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I know time flies when you are having fun but I can hardly believe it but the 4th anniversary of our arrival in Spain is fast approaching. As a consequence, I have started to reflect on my Spain, the Spain I have grown to know and love.
For those of you who saw the first and/or second of my notes from Spain, I set out below another half dozen of our well-learned “Lessons”.
Lesson 1 – The rain rarely falls in Spain. When my wife, Andrea, and I decided that it would be a major improvement in our family’s lifestyle to relocate to a new country, as I had lived and work for a Law Firm in Paris in the early 80’s, France seemed an obvious candidate.
For many years a January business trip involved attending the MIDEM festival in Cannes in the South of France. It had rained stair rods for most of the years I had attended but I brushed that aside as “Well that’s January for you!” I had seen the Cote d’Azur in all its Summertime glory on many occasions, reflected in the turn of the last century works of F. Scott Fitzgerald and more recently I had been further seduced by the slightly Disneylandesque view of Main Street, France, the region called “Provence”.
I was keen to see if France would work for us. However, when friends, who had preceded us in relocating outside the UK, reported that in fact the uncertain and indifferent weather continued for much of the Spring, Autumn and Winter months with slight reprieve in May leading to a reasonable summer, it was not sufficiently reliable.
Let me be clear, I am not so shallow as to make such a crucial decision on the basis of the weather alone but the idea of the South of Spain as delivering around 300 days plus of Sun per year became a very important draw.
I am writing this in early March 2006 and daytime temperatures are cresting around 20 degree C. We are clear that by midsummer water supplies will be at a premium and we are doing all we can to sensibly conserve stocks now. This brings minor inconveniences but until the local desalination plants are working at full strength we will need to be cautious.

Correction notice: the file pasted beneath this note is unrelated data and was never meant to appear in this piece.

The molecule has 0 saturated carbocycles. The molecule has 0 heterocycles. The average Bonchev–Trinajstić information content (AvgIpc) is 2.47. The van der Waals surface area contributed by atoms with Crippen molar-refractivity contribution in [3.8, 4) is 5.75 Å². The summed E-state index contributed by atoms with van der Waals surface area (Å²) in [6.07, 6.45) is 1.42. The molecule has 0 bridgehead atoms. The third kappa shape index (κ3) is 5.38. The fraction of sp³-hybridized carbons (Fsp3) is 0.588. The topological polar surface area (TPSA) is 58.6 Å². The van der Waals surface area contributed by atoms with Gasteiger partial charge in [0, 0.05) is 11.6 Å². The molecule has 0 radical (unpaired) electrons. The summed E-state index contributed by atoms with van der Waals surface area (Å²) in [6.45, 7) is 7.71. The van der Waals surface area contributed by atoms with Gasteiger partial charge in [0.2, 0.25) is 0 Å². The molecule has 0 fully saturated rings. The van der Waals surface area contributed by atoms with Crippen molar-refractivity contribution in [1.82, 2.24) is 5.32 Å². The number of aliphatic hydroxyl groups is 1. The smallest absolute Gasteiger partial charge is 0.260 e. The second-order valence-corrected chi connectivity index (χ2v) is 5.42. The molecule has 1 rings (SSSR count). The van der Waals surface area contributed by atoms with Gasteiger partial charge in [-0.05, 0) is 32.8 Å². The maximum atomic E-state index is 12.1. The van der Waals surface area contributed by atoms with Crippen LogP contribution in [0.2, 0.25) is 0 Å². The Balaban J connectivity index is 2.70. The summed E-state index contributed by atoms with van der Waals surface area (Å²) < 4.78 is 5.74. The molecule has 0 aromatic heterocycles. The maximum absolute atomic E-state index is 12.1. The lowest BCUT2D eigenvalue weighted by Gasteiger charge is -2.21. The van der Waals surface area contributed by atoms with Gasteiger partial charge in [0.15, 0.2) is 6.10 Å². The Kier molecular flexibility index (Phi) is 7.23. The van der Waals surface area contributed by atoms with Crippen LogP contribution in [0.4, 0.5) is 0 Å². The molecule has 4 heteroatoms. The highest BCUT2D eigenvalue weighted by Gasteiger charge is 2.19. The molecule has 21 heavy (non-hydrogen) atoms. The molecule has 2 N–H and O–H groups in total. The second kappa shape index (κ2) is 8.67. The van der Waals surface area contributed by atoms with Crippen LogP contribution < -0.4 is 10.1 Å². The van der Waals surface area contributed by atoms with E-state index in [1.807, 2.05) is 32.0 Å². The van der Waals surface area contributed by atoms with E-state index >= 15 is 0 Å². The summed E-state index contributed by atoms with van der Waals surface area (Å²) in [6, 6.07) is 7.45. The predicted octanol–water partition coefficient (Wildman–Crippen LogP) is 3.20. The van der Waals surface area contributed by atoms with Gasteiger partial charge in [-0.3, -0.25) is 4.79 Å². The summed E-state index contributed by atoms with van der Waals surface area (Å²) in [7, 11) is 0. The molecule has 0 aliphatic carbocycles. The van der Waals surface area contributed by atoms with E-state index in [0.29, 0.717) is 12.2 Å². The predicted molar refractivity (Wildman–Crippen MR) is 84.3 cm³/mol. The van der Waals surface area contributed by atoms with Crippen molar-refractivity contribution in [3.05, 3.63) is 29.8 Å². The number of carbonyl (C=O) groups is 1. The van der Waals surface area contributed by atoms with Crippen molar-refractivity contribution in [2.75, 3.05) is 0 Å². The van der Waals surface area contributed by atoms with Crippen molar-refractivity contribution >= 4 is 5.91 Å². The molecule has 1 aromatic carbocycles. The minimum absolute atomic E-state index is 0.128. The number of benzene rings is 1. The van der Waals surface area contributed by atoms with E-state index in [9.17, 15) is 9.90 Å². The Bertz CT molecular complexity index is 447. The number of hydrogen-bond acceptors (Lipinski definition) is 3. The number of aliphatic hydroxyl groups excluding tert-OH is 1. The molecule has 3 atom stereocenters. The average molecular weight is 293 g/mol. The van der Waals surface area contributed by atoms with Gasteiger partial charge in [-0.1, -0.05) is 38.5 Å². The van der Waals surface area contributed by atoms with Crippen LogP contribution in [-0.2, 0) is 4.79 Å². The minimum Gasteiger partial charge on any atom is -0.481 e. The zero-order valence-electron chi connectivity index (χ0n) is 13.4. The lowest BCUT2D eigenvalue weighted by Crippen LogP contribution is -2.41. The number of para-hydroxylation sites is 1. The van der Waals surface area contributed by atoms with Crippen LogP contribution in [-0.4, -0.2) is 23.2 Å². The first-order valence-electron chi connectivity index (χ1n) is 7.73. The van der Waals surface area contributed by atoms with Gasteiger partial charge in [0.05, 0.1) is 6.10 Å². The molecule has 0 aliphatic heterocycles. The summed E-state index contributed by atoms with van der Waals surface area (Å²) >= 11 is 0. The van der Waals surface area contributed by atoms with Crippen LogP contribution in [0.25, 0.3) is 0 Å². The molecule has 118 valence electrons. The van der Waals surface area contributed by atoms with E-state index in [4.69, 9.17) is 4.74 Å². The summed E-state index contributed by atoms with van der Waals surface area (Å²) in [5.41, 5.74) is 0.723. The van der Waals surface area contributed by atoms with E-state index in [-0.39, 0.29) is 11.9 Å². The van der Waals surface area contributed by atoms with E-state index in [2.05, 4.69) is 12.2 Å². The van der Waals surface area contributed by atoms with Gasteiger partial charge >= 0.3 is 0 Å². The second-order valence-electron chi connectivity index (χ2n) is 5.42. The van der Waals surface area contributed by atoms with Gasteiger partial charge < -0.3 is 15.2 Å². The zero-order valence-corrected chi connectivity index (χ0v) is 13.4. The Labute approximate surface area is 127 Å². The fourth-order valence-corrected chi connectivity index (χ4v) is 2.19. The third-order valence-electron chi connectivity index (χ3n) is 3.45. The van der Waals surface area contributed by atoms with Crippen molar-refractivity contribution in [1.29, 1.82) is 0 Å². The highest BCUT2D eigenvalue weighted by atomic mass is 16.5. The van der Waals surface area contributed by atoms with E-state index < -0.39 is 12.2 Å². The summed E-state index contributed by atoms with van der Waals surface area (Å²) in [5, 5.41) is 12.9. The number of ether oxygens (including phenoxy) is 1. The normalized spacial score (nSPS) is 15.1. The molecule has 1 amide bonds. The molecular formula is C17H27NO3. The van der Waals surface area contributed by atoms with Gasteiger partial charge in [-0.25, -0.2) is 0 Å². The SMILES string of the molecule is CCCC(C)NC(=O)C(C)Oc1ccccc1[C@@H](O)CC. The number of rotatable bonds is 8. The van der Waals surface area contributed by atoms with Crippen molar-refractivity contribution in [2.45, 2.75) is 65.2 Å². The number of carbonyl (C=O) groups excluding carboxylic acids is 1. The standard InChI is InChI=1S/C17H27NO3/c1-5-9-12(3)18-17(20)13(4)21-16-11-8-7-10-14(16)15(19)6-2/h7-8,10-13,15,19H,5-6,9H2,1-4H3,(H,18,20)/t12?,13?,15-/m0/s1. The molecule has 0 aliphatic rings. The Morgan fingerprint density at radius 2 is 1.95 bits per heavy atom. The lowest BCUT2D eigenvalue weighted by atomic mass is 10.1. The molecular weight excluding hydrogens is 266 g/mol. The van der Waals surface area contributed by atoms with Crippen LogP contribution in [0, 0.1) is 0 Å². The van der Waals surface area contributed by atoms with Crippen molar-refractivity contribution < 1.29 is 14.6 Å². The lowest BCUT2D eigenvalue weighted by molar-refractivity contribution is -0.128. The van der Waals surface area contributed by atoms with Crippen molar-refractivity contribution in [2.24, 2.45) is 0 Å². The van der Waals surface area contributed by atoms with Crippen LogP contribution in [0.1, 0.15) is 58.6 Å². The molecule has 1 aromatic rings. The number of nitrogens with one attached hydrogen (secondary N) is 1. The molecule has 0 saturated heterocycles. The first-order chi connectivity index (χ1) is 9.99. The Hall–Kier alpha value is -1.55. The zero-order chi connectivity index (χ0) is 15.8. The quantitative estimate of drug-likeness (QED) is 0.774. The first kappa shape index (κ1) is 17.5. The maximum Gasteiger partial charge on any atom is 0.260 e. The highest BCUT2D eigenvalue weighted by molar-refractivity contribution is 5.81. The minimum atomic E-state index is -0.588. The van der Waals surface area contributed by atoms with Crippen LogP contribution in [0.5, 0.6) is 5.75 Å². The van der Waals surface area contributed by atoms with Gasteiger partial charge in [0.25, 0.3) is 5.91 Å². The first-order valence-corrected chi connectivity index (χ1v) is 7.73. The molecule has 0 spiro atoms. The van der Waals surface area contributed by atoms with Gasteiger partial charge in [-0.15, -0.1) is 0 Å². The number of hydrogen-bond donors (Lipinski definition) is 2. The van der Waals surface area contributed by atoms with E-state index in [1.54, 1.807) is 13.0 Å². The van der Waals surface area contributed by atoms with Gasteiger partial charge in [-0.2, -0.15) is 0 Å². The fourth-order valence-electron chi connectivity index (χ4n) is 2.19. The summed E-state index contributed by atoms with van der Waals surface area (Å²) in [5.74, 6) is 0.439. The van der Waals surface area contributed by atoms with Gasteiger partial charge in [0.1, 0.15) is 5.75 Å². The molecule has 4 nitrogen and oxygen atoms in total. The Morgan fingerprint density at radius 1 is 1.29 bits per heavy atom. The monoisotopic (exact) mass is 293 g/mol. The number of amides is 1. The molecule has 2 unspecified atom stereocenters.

The advice is simple. If the weather in your home country is a major reason for your proposed relocation, and it is, for many from Northern Europe and North America, then do your research and see whether you can better Spain’s Costas and their perfect Mediterranean climate.
Lesson 2 – To add to the pleasure of Spain why not taste it! For many the nadir of European cookery is the finest French Haute cuisine or the friendly and more rustic Italian Trattoria menu. Whilst I really do appreciate the excellence of both, Spain’s signature dishes and exceptional wines, particularly the red (vino tinto) from the Autonomous Regions - that comprise mainland Spain - are no longer a poor third. The Mediterranean Diet with its emphasis on fresh colourful vegetables, smashing fish and meat dishes, inventive “Tapas” plates and the extensive use of fine Olive oil is not the preserve of Spain’s coastal neighbours.
Although, I am certain that there will be many who’ll bemoan my releasing this information to a wider public, but the risk of passing on the pleasure will out way the burden of disclosure. There are many excellent “Ventas” in most rural and metropolitan areas that serve the very best local specialties. These are café bar type establishments that open from early morning for coffee and toasted bread, which you may like to grate with a fresh garlic clove and spread with a light tomato puree, a sprinkling of sea salt and olive oil, serving many steaming plates until well after dark.
At lunchtime, a favourite time for most Spaniards to eat, a “Menu del Dia” (Menu of the Day), often priced as low as €7 ($8 or £5) for two or three courses and a drink is possibly the cheapest and most nourishing way to taste Spain. The starter of a classic Gazpacho soup, definitive Mediterranean cookery and basically “health in a bowl” is a must!
The extensive use of pulses, lentils (lentejas), chickpeas (garbanzos), beans (alubias) and rice (arroz) will have the advocates of the high fibre diet praising you to the hills whilst the sausages, dry cured hams (jamon) and meat dishes such as the classic Estofada (ve